Earlier this month I was at the EGA Heartland Region Seminar in Kansas City. One of my instructors mentioned an online source for hand dyed silk floss, a company called Hand Dyed Fibers. I’ve worked with silk before and like the look and feel of it, but the price can be somewhat prohibitive, especially if you are doing a larger piece. This hand dyed is more reasonably priced so I decided to give it a try. The regular floss is $1.65 for 8.7 yards, while the variegated is $2.00.

I recently made an Ebay purchase of two counted cross stitch Christmas stocking designs by Just Nan in Victorian colors. Doing these in silk seemed like a natural. I selected the one that required the fewest colors, checked the website for the DMC conversions and placed my order. My order was at my home within a week.

I just love the way these are packaged. They come wound on plastic bobbins. It’s very easy to see the colors and each bobbin is clearly labeled with all the floss info you could possibly need.

I took photos of the DMC cotton floss next to the Hand-Dyed silk floss conversions so you can see how they compare. Keep in mind that these are hand-dyed silks and are not meant to be exact duplications of the DMC cotton flosses. That said, some of them are amazingly close in color.  You can probably see that the Ecru color has a slightly yellow tone in DMC and a slightly whiter tone in Hand-Dyed silk. You will need to decide if that color variation would work for your particular project. Once I get to the point of stitching the stocking I’ll take a closer look and see if I want the more yellow tone or if the whiter tone fits with the project and linen I’ll use.

Also offered on the site are packets that have been selected to work a number of published projects. You can easily select the manufacturer with the pull down menu, or simply scroll through the entire selection.

I haven’t yet started this stocking project, and don’t look for it any time in the next month or so, but will let you know what these silks are like to stitch with. If the customer service is any indication, I’m sure I will love using them!

Tuesday, April 19, 2011

Spring Bus Trip- Part Two

I almost hesitate to post this with "spring" in the title as we are expecting 1-3 inches of snow in the next 24 hours! But, back to the trip...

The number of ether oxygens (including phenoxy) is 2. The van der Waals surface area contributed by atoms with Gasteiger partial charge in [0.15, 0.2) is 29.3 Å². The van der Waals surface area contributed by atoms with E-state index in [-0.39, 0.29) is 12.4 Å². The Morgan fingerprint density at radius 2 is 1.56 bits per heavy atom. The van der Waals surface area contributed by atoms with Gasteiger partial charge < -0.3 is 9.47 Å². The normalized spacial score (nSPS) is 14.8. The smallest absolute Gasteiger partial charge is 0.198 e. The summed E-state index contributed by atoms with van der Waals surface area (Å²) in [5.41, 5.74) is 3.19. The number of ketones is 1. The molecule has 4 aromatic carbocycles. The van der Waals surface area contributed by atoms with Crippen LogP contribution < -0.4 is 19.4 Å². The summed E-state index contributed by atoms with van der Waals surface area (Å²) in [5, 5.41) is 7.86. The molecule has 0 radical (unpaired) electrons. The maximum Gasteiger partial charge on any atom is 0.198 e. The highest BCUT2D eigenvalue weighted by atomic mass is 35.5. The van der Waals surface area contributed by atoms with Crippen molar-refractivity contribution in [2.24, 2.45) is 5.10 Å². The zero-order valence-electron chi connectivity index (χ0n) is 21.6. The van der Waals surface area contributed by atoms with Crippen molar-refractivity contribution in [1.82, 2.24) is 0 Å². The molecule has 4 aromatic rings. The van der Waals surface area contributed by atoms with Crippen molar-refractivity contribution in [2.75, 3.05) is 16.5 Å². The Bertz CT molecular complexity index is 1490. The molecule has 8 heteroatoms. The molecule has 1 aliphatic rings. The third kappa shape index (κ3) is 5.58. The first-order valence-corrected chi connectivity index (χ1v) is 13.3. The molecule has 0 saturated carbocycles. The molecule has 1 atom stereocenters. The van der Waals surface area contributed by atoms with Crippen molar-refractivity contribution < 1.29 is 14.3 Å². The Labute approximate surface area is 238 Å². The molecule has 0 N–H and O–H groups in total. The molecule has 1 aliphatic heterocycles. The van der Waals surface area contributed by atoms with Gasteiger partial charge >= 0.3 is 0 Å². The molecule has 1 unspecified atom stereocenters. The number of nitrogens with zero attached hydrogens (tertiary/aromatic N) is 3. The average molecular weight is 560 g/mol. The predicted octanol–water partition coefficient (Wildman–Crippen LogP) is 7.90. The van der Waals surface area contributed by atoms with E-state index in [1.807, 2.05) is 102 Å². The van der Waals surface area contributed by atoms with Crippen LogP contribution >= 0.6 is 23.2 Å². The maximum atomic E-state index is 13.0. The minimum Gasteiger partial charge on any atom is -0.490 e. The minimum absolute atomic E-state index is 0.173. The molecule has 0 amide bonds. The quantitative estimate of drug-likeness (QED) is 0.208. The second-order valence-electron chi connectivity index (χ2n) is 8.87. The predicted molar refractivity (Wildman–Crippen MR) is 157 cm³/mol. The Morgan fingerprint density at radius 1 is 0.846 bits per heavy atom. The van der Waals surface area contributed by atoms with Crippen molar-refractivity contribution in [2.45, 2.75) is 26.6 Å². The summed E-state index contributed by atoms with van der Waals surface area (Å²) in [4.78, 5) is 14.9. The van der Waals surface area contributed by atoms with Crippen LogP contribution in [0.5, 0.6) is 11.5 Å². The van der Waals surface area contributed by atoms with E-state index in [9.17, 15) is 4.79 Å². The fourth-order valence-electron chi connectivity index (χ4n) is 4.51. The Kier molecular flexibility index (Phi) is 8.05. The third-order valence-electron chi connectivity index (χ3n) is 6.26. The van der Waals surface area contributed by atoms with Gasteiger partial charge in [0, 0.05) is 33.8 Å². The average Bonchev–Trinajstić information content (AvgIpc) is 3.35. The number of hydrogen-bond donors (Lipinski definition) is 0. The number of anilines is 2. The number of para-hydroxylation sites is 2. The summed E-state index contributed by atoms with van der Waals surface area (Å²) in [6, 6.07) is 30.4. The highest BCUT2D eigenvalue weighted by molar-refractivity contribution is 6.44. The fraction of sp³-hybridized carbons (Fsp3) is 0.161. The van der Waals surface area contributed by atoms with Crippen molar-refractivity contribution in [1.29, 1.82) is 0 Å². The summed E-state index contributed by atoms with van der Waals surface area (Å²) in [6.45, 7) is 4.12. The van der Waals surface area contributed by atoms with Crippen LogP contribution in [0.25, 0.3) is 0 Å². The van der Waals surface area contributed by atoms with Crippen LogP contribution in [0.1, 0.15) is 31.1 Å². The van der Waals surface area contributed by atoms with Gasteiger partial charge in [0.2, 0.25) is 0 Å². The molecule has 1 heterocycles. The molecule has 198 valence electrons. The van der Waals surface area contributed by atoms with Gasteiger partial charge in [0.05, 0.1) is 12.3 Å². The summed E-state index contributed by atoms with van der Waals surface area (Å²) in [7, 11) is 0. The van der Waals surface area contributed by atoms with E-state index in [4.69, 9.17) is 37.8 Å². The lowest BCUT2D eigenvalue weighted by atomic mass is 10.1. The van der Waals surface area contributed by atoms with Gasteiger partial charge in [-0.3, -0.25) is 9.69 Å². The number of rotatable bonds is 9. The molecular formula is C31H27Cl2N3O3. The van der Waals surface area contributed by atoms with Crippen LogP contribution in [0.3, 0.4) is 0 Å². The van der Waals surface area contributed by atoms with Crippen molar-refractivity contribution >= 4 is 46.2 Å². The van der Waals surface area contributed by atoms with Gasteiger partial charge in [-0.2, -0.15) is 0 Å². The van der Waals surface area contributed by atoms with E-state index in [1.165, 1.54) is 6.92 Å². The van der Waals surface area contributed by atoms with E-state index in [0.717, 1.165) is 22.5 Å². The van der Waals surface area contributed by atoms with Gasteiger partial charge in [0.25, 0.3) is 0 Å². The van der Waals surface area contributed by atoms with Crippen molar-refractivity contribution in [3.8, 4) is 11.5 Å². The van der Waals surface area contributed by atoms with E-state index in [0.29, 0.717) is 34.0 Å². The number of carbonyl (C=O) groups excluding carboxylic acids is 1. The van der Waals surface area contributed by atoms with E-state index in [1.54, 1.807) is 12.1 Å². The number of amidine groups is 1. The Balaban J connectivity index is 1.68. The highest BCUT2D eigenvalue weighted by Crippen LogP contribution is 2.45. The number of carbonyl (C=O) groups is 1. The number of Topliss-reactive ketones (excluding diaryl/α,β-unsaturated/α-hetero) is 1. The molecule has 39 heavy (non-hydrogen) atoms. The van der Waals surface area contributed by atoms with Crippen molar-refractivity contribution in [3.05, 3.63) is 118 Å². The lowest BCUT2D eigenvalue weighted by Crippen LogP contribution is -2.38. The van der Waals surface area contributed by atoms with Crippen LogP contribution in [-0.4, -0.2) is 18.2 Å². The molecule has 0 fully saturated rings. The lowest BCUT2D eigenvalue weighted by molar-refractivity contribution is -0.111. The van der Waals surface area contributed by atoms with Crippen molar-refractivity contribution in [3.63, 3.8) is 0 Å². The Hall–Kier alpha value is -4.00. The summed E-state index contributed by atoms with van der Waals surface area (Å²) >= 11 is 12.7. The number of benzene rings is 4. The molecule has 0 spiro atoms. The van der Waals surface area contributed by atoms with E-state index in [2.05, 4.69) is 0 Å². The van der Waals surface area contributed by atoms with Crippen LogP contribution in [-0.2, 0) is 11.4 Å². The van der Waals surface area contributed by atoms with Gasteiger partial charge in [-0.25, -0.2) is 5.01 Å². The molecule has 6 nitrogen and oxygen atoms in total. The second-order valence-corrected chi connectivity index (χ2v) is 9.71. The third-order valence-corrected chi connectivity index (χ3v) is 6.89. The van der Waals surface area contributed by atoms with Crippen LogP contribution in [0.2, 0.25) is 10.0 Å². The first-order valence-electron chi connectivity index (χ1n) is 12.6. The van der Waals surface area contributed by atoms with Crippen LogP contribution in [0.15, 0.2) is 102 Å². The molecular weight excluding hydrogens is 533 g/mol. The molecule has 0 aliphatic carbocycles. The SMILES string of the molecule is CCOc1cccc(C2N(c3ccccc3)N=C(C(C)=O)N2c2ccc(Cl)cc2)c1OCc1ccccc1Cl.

Our first Missouri shop was The Peddler’s Wagon in Parkville. It is on a very quaint Main Street. We were greeted by a very nice woman and led into the shop. The sun had finally come out so we thanked her for giving us the nice weather. Almost everyone in the shop was very pleasant, with the exception of the two ladies at the front checkout counters. They did not seem to be happy to be there. One watched me as I looked at the quilt books, at one point putting her hands on her hips as she stared me down. I’m not sure what the problem was, but perhaps the MANY signs posted around the shop that said- “No Photographs”- had something to do with it. I didn’t have my camera out but maybe I looked like someone who might take a photo and so needed to be carefully watched. In any case, it was quite off putting, which is a shame because it was a nice little shop.

This shop had a large selection of quilt themed puzzles and Happy Hollow patterns and accessories. They also had a decent selection of embossed notecards with quilting themes, which was my main purchase.

Our next stop was Quilter’s Station in Lee’s Summit. This large shop was almost overwhelming! They had a huge selection of traditional fabrics organized by color. This made it somewhat difficult to find the 30s prints I was searching for, but was handy for those seeking out specific color schemes. The shop had a large notions wall and a section devoted to wool, needlework and punch needle. They carry both Valdani and Weeks Dye Works floss and pearl cotton. I did pick up a couple of fat quarters and a skein of Weeks, but more on that later!

Soon we were back on the bus and on our way to the last shop of the day, Prairie Point in Shawnee, Kansas. This shop had a good selection of 30s prints and Jo Morton fabrics as well as batiks and novelty prints. I bought a fun chicken pincushion pattern here as well as some Jo Morton yardage. I have no clue what I will do with it, but it spoke to me and the others around me encouraged me to take it home. Our group had its share of enablers!

Several of the ladies found some buys in the clearance area at the back of the store. Others were somewhat shopped out by this point and spent their time relaxing and snacking in the lounge area that had been set up.

After everyone had made their purchases we were back on the bus headed to dinner and then off to our hotel about an hour north of the shop. 

Day Three of our trip included our final shop visit. You might think that everyone at this point had spent all of their money and would not find anything of interest, but you would be mistaken! We arrived in Ames, Iowa and headed straight for The Quilting Connection. We were greeted by the owner, a very warm and friendly woman, and then made our way into the shop. This shop not only had a very nice selection of 30s reproductions that came home with me, but also had a good variety of batiks, modern prints, novelties, flannels, Nancy Halverson prints and traditional prints and solids. They also had an area devoted to Viking sewing machines and accessories. Several members of our group made plans to come back and visit this shop again on their own.